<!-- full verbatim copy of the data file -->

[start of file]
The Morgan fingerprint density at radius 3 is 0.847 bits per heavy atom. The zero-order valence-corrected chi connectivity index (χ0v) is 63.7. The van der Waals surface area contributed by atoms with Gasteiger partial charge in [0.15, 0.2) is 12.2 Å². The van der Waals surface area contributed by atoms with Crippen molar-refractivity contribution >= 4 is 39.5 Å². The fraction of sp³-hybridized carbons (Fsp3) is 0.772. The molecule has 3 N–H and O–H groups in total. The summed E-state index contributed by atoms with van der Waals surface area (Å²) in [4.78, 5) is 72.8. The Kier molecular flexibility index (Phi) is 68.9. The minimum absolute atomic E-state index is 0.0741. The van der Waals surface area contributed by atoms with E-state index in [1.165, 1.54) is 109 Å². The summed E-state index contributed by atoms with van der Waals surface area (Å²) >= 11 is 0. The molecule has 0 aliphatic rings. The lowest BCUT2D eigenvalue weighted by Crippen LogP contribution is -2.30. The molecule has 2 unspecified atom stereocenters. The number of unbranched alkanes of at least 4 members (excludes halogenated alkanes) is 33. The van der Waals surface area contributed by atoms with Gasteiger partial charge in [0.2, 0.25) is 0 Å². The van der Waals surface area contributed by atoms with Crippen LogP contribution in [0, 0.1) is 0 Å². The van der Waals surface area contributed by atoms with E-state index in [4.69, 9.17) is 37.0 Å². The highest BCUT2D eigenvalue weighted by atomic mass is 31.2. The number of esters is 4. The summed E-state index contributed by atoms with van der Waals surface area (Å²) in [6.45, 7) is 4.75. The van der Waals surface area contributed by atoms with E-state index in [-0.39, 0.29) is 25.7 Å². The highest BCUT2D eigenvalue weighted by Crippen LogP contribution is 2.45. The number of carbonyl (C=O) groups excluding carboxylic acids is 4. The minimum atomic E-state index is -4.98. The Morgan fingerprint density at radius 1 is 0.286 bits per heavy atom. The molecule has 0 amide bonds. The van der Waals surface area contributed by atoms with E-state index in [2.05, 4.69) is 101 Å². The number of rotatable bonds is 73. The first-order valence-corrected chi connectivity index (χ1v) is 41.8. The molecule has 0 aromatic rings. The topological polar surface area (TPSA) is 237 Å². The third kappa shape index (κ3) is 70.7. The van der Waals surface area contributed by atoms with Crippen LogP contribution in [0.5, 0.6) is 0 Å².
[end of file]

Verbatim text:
The Morgan fingerprint density at radius 3 is 0.847 bits per heavy atom. The zero-order valence-corrected chi connectivity index (χ0v) is 63.7. The van der Waals surface area contributed by atoms with Gasteiger partial charge in [0.15, 0.2) is 12.2 Å². The van der Waals surface area contributed by atoms with Crippen molar-refractivity contribution >= 4 is 39.5 Å². The fraction of sp³-hybridized carbons (Fsp3) is 0.772. The molecule has 3 N–H and O–H groups in total. The summed E-state index contributed by atoms with van der Waals surface area (Å²) in [4.78, 5) is 72.8. The Kier molecular flexibility index (Phi) is 68.9. The minimum absolute atomic E-state index is 0.0741. The van der Waals surface area contributed by atoms with E-state index in [1.165, 1.54) is 109 Å². The summed E-state index contributed by atoms with van der Waals surface area (Å²) >= 11 is 0. The molecule has 0 aliphatic rings. The lowest BCUT2D eigenvalue weighted by Crippen LogP contribution is -2.30. The molecule has 2 unspecified atom stereocenters. The number of unbranched alkanes of at least 4 members (excludes halogenated alkanes) is 33. The van der Waals surface area contributed by atoms with Gasteiger partial charge in [0.2, 0.25) is 0 Å². The van der Waals surface area contributed by atoms with Crippen LogP contribution in [0, 0.1) is 0 Å². The van der Waals surface area contributed by atoms with E-state index in [4.69, 9.17) is 37.0 Å². The highest BCUT2D eigenvalue weighted by atomic mass is 31.2. The number of esters is 4. The summed E-state index contributed by atoms with van der Waals surface area (Å²) in [6.45, 7) is 4.75. The van der Waals surface area contributed by atoms with E-state index in [-0.39, 0.29) is 25.7 Å². The highest BCUT2D eigenvalue weighted by Crippen LogP contribution is 2.45. The number of carbonyl (C=O) groups excluding carboxylic acids is 4. The minimum atomic E-state index is -4.98. The Morgan fingerprint density at radius 1 is 0.286 bits per heavy atom. The molecule has 0 amide bonds. The van der Waals surface area contributed by atoms with E-state index in [2.05, 4.69) is 101 Å². The number of rotatable bonds is 73. The first-order valence-corrected chi connectivity index (χ1v) is 41.8. The molecule has 0 aromatic rings. The topological polar surface area (TPSA) is 237 Å². The third kappa shape index (κ3) is 70.7. The van der Waals surface area contributed by atoms with Crippen LogP contribution in [0.5, 0.6) is 0 Å².